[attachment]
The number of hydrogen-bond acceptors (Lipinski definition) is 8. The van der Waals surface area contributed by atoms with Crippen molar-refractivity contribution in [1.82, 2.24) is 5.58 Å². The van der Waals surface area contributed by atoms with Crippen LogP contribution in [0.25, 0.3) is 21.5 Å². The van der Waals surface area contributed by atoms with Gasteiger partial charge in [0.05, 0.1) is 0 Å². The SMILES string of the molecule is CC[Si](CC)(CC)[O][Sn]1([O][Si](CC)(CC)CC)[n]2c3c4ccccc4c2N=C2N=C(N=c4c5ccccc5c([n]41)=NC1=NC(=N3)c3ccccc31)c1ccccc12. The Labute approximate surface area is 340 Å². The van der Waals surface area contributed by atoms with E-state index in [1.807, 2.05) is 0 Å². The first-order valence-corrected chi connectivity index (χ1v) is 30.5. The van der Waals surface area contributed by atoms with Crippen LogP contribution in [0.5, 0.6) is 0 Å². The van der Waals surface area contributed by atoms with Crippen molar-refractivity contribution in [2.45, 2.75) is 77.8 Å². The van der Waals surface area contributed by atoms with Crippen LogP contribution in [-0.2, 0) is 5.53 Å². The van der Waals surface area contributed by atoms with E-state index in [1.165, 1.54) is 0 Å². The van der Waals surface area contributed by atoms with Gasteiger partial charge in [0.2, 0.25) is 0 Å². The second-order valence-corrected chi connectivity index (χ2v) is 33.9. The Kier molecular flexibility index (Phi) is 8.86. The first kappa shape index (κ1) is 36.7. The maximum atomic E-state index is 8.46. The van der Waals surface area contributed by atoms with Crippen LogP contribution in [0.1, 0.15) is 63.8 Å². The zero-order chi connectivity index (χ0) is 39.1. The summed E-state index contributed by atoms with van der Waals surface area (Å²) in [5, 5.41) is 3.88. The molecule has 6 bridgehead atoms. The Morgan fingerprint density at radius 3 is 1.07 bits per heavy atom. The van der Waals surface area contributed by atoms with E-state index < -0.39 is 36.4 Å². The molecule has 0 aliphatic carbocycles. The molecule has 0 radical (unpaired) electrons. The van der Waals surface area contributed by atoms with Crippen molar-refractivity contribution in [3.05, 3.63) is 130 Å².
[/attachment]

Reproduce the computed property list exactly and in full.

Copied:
The number of hydrogen-bond acceptors (Lipinski definition) is 8. The van der Waals surface area contributed by atoms with Crippen molar-refractivity contribution in [1.82, 2.24) is 5.58 Å². The van der Waals surface area contributed by atoms with Crippen LogP contribution in [0.25, 0.3) is 21.5 Å². The van der Waals surface area contributed by atoms with Gasteiger partial charge in [0.05, 0.1) is 0 Å². The SMILES string of the molecule is CC[Si](CC)(CC)[O][Sn]1([O][Si](CC)(CC)CC)[n]2c3c4ccccc4c2N=C2N=C(N=c4c5ccccc5c([n]41)=NC1=NC(=N3)c3ccccc31)c1ccccc12. The Labute approximate surface area is 340 Å². The van der Waals surface area contributed by atoms with E-state index in [1.807, 2.05) is 0 Å². The first-order valence-corrected chi connectivity index (χ1v) is 30.5. The van der Waals surface area contributed by atoms with Crippen LogP contribution in [0.5, 0.6) is 0 Å². The van der Waals surface area contributed by atoms with Crippen molar-refractivity contribution in [2.45, 2.75) is 77.8 Å². The van der Waals surface area contributed by atoms with Crippen LogP contribution in [-0.2, 0) is 5.53 Å². The van der Waals surface area contributed by atoms with E-state index in [1.165, 1.54) is 0 Å². The van der Waals surface area contributed by atoms with Gasteiger partial charge in [0.2, 0.25) is 0 Å². The second-order valence-corrected chi connectivity index (χ2v) is 33.9. The Kier molecular flexibility index (Phi) is 8.86. The first kappa shape index (κ1) is 36.7. The maximum atomic E-state index is 8.46. The van der Waals surface area contributed by atoms with Crippen LogP contribution in [0.1, 0.15) is 63.8 Å². The zero-order chi connectivity index (χ0) is 39.1. The summed E-state index contributed by atoms with van der Waals surface area (Å²) in [5, 5.41) is 3.88. The molecule has 6 bridgehead atoms. The Morgan fingerprint density at radius 3 is 1.07 bits per heavy atom. The van der Waals surface area contributed by atoms with E-state index < -0.39 is 36.4 Å². The molecule has 0 aliphatic carbocycles. The molecule has 0 radical (unpaired) electrons. The van der Waals surface area contributed by atoms with Crippen molar-refractivity contribution in [3.05, 3.63) is 130 Å².